Family bond strong as Paynes team up at Streamwood
When Kent Payne took over as Streamwood's boys basketball coach earlier this year, one of the first things he did was assemble a varsity assistant coaching staff.
He didn't have to look too far, asking his oldest son, Cully, and his longtime friend, Nick Neari, to come onboard along with family friend, Joe Nemetz, who is also Cully's godfather.
Returning to high school head coaching for the first time in 22 years, Payne has surrounded himself with a pair of former high school basketball standouts in Cully Payne and Neari.
Cully, 28, is a 2009 graduate of Schaumburg, where he earned first team IBCA all-state honors after averaging 21.6 points, 5.4 assists, 3.1 rebounds and 2.2 steals per game during his senior season.
Upon graduation, Cully attended the University of Iowa, where he was named to the all-Big Ten Freshman Team after averaging 8.7 points and 3.8 assists per game for the Hawkeyes in 2009-2010.
He finished his collegiate career at Loyola, where he averaged 7.9 points and 4.2 assists during the 2012-2013 campaign.
Neari, 28, is a 2009 graduate of St. Charles North, where he averaged 14.3 points and 4.9 assists per game as a senior while helping lead the North Stars to a 22-win season and a regional championship.
After joining Cully as a preferred walk-on at Iowa in 2009-2010, Neari transferred to the University of Wisconsin-Parkside, where he spent his final 3 years and played on the Rangers' NCAA Division II tournament-qualifying team as a senior.
They may have traded in their uniforms for street clothes but they can still be found again near the action.
"When my Dad got the job, I figured I'd be there maybe one or two times a week helping out," said Cully. "I've been there every day."
It didn't take long for Neari to make a decision either after being asked to join the Sabres' basketball coaching staff.
"I was really excited for Kent when I learned he was getting back into coaching," said Neari. "I work together with Cully all day (at CJQ Electric, Inc. -- a lighting contractor in St. Charles) and figured it would be good for us to get out of the office and help kids play better basketball."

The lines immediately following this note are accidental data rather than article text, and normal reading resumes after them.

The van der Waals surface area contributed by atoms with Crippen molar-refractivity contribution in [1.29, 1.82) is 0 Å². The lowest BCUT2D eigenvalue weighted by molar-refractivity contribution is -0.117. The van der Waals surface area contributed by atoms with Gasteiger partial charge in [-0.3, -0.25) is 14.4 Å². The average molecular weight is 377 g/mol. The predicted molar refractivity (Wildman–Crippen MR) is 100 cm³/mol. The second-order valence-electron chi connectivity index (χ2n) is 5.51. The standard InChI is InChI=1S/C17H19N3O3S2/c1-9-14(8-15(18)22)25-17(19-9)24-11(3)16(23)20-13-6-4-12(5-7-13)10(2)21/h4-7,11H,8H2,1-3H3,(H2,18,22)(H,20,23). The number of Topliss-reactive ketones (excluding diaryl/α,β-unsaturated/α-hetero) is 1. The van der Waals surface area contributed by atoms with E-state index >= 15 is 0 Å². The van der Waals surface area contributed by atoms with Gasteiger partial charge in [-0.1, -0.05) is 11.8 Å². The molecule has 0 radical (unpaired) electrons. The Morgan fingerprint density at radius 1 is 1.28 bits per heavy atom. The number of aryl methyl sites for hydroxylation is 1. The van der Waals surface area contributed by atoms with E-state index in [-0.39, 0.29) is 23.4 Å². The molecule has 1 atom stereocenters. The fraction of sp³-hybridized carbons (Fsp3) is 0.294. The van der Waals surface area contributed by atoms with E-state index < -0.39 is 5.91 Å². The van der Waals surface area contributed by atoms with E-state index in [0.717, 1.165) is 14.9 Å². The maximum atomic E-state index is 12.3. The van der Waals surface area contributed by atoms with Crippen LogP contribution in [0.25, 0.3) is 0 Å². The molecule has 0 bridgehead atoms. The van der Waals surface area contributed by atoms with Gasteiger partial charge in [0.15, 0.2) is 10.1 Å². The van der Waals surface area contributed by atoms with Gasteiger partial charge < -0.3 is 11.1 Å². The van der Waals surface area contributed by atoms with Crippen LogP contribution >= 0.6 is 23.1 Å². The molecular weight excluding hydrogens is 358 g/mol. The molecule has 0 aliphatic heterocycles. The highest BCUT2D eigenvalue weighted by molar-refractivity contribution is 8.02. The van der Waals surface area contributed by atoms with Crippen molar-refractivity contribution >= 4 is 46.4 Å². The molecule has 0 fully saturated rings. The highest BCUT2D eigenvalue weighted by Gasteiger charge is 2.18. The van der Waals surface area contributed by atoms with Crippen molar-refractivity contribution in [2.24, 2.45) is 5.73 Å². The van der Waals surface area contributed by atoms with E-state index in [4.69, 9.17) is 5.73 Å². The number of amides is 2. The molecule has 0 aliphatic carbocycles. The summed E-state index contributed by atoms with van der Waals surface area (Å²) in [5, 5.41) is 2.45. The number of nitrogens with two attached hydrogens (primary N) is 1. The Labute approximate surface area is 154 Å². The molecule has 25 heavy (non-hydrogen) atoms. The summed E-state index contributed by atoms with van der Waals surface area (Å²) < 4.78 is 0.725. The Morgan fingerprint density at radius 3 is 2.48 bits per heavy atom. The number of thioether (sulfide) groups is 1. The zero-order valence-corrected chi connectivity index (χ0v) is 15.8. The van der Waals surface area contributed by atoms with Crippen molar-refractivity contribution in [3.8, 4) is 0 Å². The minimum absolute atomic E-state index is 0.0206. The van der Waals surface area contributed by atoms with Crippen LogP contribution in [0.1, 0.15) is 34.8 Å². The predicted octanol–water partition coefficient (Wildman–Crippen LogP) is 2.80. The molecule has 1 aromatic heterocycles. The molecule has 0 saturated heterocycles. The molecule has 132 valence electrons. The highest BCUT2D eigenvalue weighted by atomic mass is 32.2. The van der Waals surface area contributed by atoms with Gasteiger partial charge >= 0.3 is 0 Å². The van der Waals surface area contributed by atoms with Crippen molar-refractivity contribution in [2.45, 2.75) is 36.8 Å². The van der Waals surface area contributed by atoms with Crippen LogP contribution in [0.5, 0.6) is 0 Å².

Kent coached Cully and Neari in their early AAU playing days with the Illinois Spartans.
"We would play teams with guys two or three years older than us," recalled Neari. "We were a bunch of suburban kids who couldn't dunk and we ended up beating some inner-city teams with Division I recruits. Those were some of the best days of my life."
Both Cully, who owns CJQ Electric, Inc., and Neari soon realized some of the challenges they faced at Streamwood.
"The demographics are so different from where I played (at Schaumburg)," said Cully. "There had been a losing culture here at Streamwood -- something that needed to be changed. From the beginning of the summer to now, it has been a complete 360 (degree) difference."
A year ago, the Sabres finished 11-19 overall but were winless in the Upstate Eight Conference River Division.
Just a month into the current campaign, Streamwood finds itself at 3-6 overall but already owns a pair of conference victories (2-2 with wins over Glenbard East and Elgin).
"The players are ecstatic," said Cully. "Meanwhile, I'm asking myself, 'how do we get better?'"
Cully admits it's a "cool situation" working alongside his dad.
"I love that man," he said. "He's been there for me through everything -- the business world, basketball, life. I've learned so much from him. It's kind of like we've come full circle -- my dad had my grandpa (Jim) on the bench as an assistant (at St. Edward) before he was diagnosed with ALS."
Cully said his dad has mellowed quite a bit from his earlier days.
"I remember my dad telling me I should walk home one time after I had a bad game at Schaumburg," he said. "He was hard on us but we wound up having three Division I players in the family (Cully's sister, Katlyn -- Florida Gulf Coast, EIU, NIU and brother, Quinten -- Ball State, Dartmouth). On the flip side, my parents allowed me to be where I am now in my business by taking chances."
Both Cully and Neari are currently enjoying the ride as coaches.
"I love the kids," said Neari. "I enjoy seeing them work at it."
"The kids have been unbelievably responsive," added Cully. "It has been a great experience."
Poulin reflects on 200: In his 13th season, St. Charles North basketball coach Tom Poulin recorded his 200th career victory during last week's 37-30 victory over Jacobs.
Not bad for a guy who didn't expect to become a varsity head coach.
"I was told many times, 'you're not going to get it,'" recalled Poulin. "I waited for a long time just to get a shot. I coached eight years of girls basketball before I got the boys sophomore job here.
"I was happy -- that was good. I could have stayed there for 20 years so to get an opportunity (as a head coach) and now to have 200 (wins) -- it's great."
You can reach Craig Brueske at email@example.com